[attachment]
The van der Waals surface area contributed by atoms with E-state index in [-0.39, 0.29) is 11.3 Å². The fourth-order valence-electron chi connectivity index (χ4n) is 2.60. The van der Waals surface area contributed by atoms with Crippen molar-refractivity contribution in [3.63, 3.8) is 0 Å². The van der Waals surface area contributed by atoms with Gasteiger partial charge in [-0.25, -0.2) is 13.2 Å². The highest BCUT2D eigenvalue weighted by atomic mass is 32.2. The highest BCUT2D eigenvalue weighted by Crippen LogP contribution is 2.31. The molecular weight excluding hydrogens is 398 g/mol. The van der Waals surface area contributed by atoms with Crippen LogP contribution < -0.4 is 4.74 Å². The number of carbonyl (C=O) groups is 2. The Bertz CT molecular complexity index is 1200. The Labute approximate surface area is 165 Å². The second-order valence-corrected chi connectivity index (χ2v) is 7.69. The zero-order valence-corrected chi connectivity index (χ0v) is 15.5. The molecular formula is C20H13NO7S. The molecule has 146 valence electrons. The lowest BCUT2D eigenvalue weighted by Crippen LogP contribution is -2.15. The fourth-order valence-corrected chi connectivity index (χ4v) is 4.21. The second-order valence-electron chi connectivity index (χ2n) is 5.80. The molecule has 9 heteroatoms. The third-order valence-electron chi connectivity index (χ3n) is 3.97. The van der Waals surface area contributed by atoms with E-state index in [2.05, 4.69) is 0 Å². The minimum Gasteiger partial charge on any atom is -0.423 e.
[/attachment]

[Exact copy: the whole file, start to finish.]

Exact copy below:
The van der Waals surface area contributed by atoms with E-state index in [-0.39, 0.29) is 11.3 Å². The fourth-order valence-electron chi connectivity index (χ4n) is 2.60. The van der Waals surface area contributed by atoms with Crippen molar-refractivity contribution in [3.63, 3.8) is 0 Å². The van der Waals surface area contributed by atoms with Gasteiger partial charge in [-0.25, -0.2) is 13.2 Å². The highest BCUT2D eigenvalue weighted by atomic mass is 32.2. The highest BCUT2D eigenvalue weighted by Crippen LogP contribution is 2.31. The molecular weight excluding hydrogens is 398 g/mol. The van der Waals surface area contributed by atoms with Crippen LogP contribution < -0.4 is 4.74 Å². The number of carbonyl (C=O) groups is 2. The Bertz CT molecular complexity index is 1200. The Labute approximate surface area is 165 Å². The second-order valence-corrected chi connectivity index (χ2v) is 7.69. The zero-order valence-corrected chi connectivity index (χ0v) is 15.5. The molecular formula is C20H13NO7S. The molecule has 146 valence electrons. The lowest BCUT2D eigenvalue weighted by Crippen LogP contribution is -2.15. The fourth-order valence-corrected chi connectivity index (χ4v) is 4.21. The second-order valence-electron chi connectivity index (χ2n) is 5.80. The molecule has 9 heteroatoms. The third-order valence-electron chi connectivity index (χ3n) is 3.97. The van der Waals surface area contributed by atoms with E-state index in [2.05, 4.69) is 0 Å². The minimum Gasteiger partial charge on any atom is -0.423 e.